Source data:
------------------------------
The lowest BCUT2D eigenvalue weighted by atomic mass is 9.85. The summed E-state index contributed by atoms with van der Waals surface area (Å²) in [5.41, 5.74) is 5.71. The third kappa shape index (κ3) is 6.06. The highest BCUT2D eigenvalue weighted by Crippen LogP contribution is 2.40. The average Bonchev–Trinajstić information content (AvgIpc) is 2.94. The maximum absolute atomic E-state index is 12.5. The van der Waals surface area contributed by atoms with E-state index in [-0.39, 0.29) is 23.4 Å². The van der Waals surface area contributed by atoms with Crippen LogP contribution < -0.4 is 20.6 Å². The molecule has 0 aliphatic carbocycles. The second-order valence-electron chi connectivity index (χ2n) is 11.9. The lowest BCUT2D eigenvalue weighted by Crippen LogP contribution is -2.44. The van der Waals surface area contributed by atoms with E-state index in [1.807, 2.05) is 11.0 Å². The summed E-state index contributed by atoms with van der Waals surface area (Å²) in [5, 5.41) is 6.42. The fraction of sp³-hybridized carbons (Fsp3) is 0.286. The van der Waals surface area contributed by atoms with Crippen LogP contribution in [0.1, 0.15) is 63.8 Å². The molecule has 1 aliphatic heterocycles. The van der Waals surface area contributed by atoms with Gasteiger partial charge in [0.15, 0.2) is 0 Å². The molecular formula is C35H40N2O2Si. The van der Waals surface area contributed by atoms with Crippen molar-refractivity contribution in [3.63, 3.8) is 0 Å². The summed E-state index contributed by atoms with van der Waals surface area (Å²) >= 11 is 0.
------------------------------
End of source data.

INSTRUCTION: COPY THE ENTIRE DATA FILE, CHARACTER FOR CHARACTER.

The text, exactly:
The lowest BCUT2D eigenvalue weighted by atomic mass is 9.85. The summed E-state index contributed by atoms with van der Waals surface area (Å²) in [5.41, 5.74) is 5.71. The third kappa shape index (κ3) is 6.06. The highest BCUT2D eigenvalue weighted by Crippen LogP contribution is 2.40. The average Bonchev–Trinajstić information content (AvgIpc) is 2.94. The maximum absolute atomic E-state index is 12.5. The van der Waals surface area contributed by atoms with E-state index in [-0.39, 0.29) is 23.4 Å². The van der Waals surface area contributed by atoms with Crippen LogP contribution < -0.4 is 20.6 Å². The molecule has 0 aliphatic carbocycles. The second-order valence-electron chi connectivity index (χ2n) is 11.9. The lowest BCUT2D eigenvalue weighted by Crippen LogP contribution is -2.44. The van der Waals surface area contributed by atoms with E-state index in [1.807, 2.05) is 11.0 Å². The summed E-state index contributed by atoms with van der Waals surface area (Å²) in [5, 5.41) is 6.42. The fraction of sp³-hybridized carbons (Fsp3) is 0.286. The van der Waals surface area contributed by atoms with Crippen LogP contribution in [0.1, 0.15) is 63.8 Å². The molecule has 1 aliphatic heterocycles. The van der Waals surface area contributed by atoms with Gasteiger partial charge in [0.15, 0.2) is 0 Å². The molecular formula is C35H40N2O2Si. The van der Waals surface area contributed by atoms with Crippen molar-refractivity contribution in [3.63, 3.8) is 0 Å². The summed E-state index contributed by atoms with van der Waals surface area (Å²) >= 11 is 0.